THE MAXI DRESS
Few wardrobe items have been underestimated as consistently as the maxi dress. Fashion purists tend to dismiss it as the wear-it-once-a-year stuff of beach holidays or associate it with boho, that most polarizing of trends. When in fact the underrated perennial is so much more.
I first fell in love with the long, ankle-length dress as a young aspiring dancer watching Alvin Ailey’s iconic ballet, Cry, for the first time. I couldn’t have been older than 16 or 17 and felt like my world view was forever changed when I tuned into an old arts special on PBS and saw Mr. Ailey’s muse, Judith Jamison, perform the work that made her famous, a celebration of Black women. Technically, she wore two pieces: a simple, long-sleeved white leotard that scooped low at the back, and a long, voluminous ivory skirt that had a life of its own. But to my eye, the two worked as one, the costume was as memorable a character as the ballet itself.
The skirt jumped and twirled around Judith, accentuating the purity of line of each arabesque and developpé. I went down a rabbit hole of old dance movies from there, and quickly realized that the maxi dress was the dancer’s go-to: on Leslie Browne and Shirley MacLaine in the Academy Award nominated ballet film The Turning Point and on Katherine Dunham on the iconic black and white classic Stormy Weather. I began to associate the maxi skirt and dress with movement and elegance. I liked its fluidity.
I reconnected with the maxi dress, and my old dancer self, four years ago when I wore a Valentino dress to the British Fashion Awards. Inspired by the dancers of Martha Graham, Merce Cunningham and Ballet Russses, it was sleek, in gold velvet with a high neck, long sleeves and an ankle-grazing trapeze shape. I liked the ease of it, and the way the hemline twisted and spun around my legs as I walked. It was one of my happiest moments in a dress. And I’ve been wearing the maxi, in some shape or form, pretty much ever since.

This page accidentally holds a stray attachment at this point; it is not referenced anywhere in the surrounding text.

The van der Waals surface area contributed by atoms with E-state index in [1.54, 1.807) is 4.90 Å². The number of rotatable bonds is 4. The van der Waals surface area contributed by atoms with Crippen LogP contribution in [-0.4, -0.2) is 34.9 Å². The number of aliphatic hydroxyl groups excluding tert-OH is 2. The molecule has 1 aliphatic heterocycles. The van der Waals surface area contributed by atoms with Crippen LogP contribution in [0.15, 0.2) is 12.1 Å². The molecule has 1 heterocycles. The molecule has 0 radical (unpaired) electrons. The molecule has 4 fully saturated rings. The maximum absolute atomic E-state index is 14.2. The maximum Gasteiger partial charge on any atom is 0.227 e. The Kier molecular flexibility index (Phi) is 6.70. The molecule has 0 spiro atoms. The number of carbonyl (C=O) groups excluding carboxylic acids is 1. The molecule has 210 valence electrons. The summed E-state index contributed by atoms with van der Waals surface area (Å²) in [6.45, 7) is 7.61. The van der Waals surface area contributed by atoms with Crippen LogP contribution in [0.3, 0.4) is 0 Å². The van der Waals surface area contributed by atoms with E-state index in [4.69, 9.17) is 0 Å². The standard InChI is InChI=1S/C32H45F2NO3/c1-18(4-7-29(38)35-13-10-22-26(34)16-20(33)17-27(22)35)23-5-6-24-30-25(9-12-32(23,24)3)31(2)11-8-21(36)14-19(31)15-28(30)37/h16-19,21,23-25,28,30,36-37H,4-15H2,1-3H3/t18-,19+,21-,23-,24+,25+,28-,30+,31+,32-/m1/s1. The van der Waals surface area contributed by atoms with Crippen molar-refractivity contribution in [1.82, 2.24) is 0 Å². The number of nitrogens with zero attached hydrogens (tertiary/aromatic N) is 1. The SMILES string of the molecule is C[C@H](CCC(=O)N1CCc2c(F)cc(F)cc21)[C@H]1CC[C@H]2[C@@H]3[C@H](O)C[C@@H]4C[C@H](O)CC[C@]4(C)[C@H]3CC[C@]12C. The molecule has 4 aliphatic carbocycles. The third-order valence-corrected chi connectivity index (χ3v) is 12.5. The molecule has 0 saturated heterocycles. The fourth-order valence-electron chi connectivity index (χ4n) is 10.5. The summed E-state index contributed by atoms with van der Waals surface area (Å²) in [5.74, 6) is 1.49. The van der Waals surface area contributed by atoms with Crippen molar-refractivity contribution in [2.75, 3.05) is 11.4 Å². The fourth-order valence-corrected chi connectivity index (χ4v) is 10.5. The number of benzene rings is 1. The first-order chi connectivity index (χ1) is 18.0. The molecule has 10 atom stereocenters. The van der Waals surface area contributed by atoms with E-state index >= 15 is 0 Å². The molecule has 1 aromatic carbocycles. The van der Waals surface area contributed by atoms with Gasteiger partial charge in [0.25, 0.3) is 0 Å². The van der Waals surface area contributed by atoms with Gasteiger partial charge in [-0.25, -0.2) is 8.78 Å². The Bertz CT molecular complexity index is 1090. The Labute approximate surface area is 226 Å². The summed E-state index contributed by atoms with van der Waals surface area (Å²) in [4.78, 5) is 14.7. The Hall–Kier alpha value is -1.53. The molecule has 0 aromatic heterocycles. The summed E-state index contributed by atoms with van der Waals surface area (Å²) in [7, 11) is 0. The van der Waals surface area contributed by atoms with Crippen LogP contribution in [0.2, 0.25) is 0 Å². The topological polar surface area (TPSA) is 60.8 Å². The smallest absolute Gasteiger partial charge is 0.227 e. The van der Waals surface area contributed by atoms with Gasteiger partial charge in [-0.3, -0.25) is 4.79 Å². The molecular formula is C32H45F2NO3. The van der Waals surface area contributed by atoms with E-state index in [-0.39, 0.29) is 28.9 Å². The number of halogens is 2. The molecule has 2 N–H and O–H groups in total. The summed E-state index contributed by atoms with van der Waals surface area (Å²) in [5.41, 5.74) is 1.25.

My love for the maxi dress has admittedly grown as the amount of choice has exploded, thanks in no small part to modest dressing grabbing hold of the 2010s. And as we lean into a new decade, its appeal doesn’t seem to show any sign of abating. We’ve seen the prairie dress, peasant dress and now, in lockdown, the house dress, all take off. Entire brands have been built around it, Cecilie Bahnsen for instance.
It’s an unexpected wardrobe cornerstone to have. But for me, it’s right up there with my beloved denim, trench coats and cashmere jumpers. For day, I like them bold and graphic or sweet and feminine, with bite — and always, always, grounded with a heavy shoe, whether a tread-sole slide in summer or equestrian boot in winter.
I have an arsenal of Simone Rocha, Molly Goddard, Mara Hoffman, Paco Rabanne, Rejina Pyo and Preen dresses I wear with belted trenches and derby boots for both day and evening (with a change of shoes). Lighter silk, tulle and chiffon for summer, heavier velvets for winter. But all shared the same sense of fluidity and ease. And when I was pregnant with both my boys, I simply skipped the belt. Now if I only I could carve out the time to slip back into the dance studio and re-embrace my inner Judith.